Training for tragedy in a Manchester school
This was only a drill, but it was still a disturbing scene at Parkside Middle School on Monday, as police officers, firefighters and school personnel responded to a mock mass-shooting based in part on the recent massacre in Newtown, Conn.
"Could this happen in Manchester? It can. We're hoping it doesn't happen, but we have to be prepared," said Police Chief David Mara at the scene of the exercise. "We just want to make sure our plans are updated and that we're on the same page as school staff."
The drill - intentionally scheduled for Presidents' Day, when school was not in session - was the police department's first in a school setting in a nearly a decade, and it was the first to also involve the fire department and paramedics.
The scenario, devised by the department's training director, involved a disgruntled former student. When the principal came to the door to meet him, the man shot him and then entered the school. The student was then joined by two student shooters in the school. Under one scenario, the shooters are killed and in another there is a negotiated surrender.
Along the way, several students were "killed" or injured. Some had "wounds" and were smeared with fake blood; others ran through the halls, calling for help. When they encountered members of the SWAT team, they were ordered get down and cluster near the officers.
No loaded weapons were used in the drill, and officers had their weapons checked by training facilitators when they entered the building.
Parkside Principal Forrest Ransdell - the first "victim" of the shooter - said the administration reached out to members of the honors society and student council for volunteers to participate in the drill.
"These are kids involved in the culture of the school, so we have a reasonable expectation that they'll handle it very responsibly - and they've done a tremendous job," he said.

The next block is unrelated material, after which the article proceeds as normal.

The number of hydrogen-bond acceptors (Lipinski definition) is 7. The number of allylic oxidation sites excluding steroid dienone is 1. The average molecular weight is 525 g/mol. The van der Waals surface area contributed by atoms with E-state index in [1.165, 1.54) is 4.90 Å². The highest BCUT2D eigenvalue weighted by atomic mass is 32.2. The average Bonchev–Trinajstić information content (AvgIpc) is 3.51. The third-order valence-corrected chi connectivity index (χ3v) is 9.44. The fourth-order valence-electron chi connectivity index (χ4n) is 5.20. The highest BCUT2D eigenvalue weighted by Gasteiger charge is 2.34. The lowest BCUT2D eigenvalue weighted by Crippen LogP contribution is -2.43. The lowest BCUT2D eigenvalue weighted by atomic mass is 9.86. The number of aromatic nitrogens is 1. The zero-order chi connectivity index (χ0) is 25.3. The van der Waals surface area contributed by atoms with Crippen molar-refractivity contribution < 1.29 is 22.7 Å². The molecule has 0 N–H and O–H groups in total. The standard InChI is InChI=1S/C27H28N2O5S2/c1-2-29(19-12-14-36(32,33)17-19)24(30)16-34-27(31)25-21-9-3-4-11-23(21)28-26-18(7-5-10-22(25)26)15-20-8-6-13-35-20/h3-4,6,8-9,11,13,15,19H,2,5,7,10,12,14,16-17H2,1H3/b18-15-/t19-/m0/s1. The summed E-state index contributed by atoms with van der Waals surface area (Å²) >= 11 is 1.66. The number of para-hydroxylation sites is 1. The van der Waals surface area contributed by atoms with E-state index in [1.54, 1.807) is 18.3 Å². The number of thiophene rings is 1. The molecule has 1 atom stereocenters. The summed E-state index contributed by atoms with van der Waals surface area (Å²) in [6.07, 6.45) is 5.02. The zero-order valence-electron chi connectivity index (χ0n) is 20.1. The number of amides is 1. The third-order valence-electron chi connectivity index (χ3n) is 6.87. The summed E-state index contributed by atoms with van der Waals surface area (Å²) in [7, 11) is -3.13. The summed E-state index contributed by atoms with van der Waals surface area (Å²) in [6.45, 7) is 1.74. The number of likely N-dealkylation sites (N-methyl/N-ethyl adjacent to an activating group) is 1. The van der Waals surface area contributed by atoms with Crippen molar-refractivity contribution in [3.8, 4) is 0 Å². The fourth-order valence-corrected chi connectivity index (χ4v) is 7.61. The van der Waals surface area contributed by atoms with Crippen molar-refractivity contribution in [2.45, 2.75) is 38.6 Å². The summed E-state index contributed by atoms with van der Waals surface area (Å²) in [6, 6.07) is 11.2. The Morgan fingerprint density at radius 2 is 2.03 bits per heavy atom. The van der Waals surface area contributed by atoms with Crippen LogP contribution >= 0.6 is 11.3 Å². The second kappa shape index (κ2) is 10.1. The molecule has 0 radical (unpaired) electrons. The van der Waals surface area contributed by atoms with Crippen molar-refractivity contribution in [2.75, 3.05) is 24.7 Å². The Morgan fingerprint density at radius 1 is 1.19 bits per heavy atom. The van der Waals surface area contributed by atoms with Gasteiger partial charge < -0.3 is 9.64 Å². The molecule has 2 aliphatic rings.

As the mock shooting continued, police officers rushed to the scene, followed by the SWAT team.
Sgt. Mark Sanclemente, training director for the MPD, said the goal was to locate and target the shooter as quickly as possible. He said it reflected a shift away from past practice of surrounding and having forces in place before entering a facility.
Once police were confident the shooter was located and isolated, they would secure sections of the building, allowing firefighters to go in and retrieve victims.
"The time frame makes the difference whether someone lives or dies," Sanclemente said. "Once we felt comfortable we had the suspect isolated, we would begin the process of extrication, knowing that we have personnel that can provide the force protection element."
During the drill, firefighters would drag students out on special stretchers that could be used by one person, and they would be transported in an armored vehicle to the adjacent Gossler Park Elementary School, where the gym was converted into a makeshift triage station. Fire department trucks and ambulances clustered in the parking lot of the school, to coordinate the response and transport victims to the hospital.
Following district policy, all outside doors at Parkside are locked from outside and visitors can only enter the front entrance via a buzzer and intercom. Classroom doors also have locks, and during the drill, following security protocol for lockdowns, teachers were directed to lock their students into the rooms.
Parkside also has an on-site police school resource officer. In Monday's drill, the officer was wounded by the shooter.
Throughout the drill at Parkside, hallway sirens rung and flashed, and the intercom repeated the message: "Attention, an emergency situation been detected in this building. Proceed to the nearest exit and leave the building, do not reenter the building until directed to by the proper authorities."
Mara said the members of the police and fire departments, along with school officials, will meet to discuss the drill, and conclusions from the exercise will be used to guide future training.